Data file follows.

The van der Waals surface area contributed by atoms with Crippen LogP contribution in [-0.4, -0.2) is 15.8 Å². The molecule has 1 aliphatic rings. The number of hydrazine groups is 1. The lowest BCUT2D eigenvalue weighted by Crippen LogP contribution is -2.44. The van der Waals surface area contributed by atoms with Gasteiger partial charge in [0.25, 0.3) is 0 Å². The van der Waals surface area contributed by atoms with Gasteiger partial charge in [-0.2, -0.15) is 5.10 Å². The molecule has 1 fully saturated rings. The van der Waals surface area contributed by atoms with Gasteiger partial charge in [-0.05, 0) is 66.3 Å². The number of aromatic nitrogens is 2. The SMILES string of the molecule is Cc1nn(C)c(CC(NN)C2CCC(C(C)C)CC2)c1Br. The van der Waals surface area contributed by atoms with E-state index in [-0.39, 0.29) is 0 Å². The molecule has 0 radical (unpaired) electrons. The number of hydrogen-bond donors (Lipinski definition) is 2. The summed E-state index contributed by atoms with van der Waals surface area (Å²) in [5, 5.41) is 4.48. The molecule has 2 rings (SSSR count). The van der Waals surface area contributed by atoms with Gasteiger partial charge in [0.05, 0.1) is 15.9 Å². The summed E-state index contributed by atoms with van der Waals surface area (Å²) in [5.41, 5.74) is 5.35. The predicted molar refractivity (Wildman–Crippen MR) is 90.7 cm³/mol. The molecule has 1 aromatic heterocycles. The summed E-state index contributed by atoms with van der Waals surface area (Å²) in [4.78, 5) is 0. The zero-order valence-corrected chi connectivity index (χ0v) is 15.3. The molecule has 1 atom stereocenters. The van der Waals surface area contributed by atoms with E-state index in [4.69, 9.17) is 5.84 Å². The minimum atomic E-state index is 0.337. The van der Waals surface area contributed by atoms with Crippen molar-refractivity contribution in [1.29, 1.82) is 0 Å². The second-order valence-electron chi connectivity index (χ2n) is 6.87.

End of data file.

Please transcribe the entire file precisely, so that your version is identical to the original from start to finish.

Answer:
The van der Waals surface area contributed by atoms with Crippen LogP contribution in [-0.4, -0.2) is 15.8 Å². The molecule has 1 aliphatic rings. The number of hydrazine groups is 1. The lowest BCUT2D eigenvalue weighted by Crippen LogP contribution is -2.44. The van der Waals surface area contributed by atoms with Gasteiger partial charge in [0.25, 0.3) is 0 Å². The van der Waals surface area contributed by atoms with Gasteiger partial charge in [-0.2, -0.15) is 5.10 Å². The molecule has 1 fully saturated rings. The van der Waals surface area contributed by atoms with Gasteiger partial charge in [-0.05, 0) is 66.3 Å². The number of aromatic nitrogens is 2. The SMILES string of the molecule is Cc1nn(C)c(CC(NN)C2CCC(C(C)C)CC2)c1Br. The van der Waals surface area contributed by atoms with E-state index in [-0.39, 0.29) is 0 Å². The molecule has 0 radical (unpaired) electrons. The number of hydrogen-bond donors (Lipinski definition) is 2. The summed E-state index contributed by atoms with van der Waals surface area (Å²) in [5, 5.41) is 4.48. The molecule has 2 rings (SSSR count). The van der Waals surface area contributed by atoms with Gasteiger partial charge in [0.05, 0.1) is 15.9 Å². The summed E-state index contributed by atoms with van der Waals surface area (Å²) in [5.41, 5.74) is 5.35. The predicted molar refractivity (Wildman–Crippen MR) is 90.7 cm³/mol. The molecule has 1 aromatic heterocycles. The summed E-state index contributed by atoms with van der Waals surface area (Å²) in [4.78, 5) is 0. The zero-order valence-corrected chi connectivity index (χ0v) is 15.3. The molecule has 1 atom stereocenters. The van der Waals surface area contributed by atoms with E-state index in [4.69, 9.17) is 5.84 Å². The minimum atomic E-state index is 0.337. The van der Waals surface area contributed by atoms with Crippen molar-refractivity contribution in [1.29, 1.82) is 0 Å². The second-order valence-electron chi connectivity index (χ2n) is 6.87.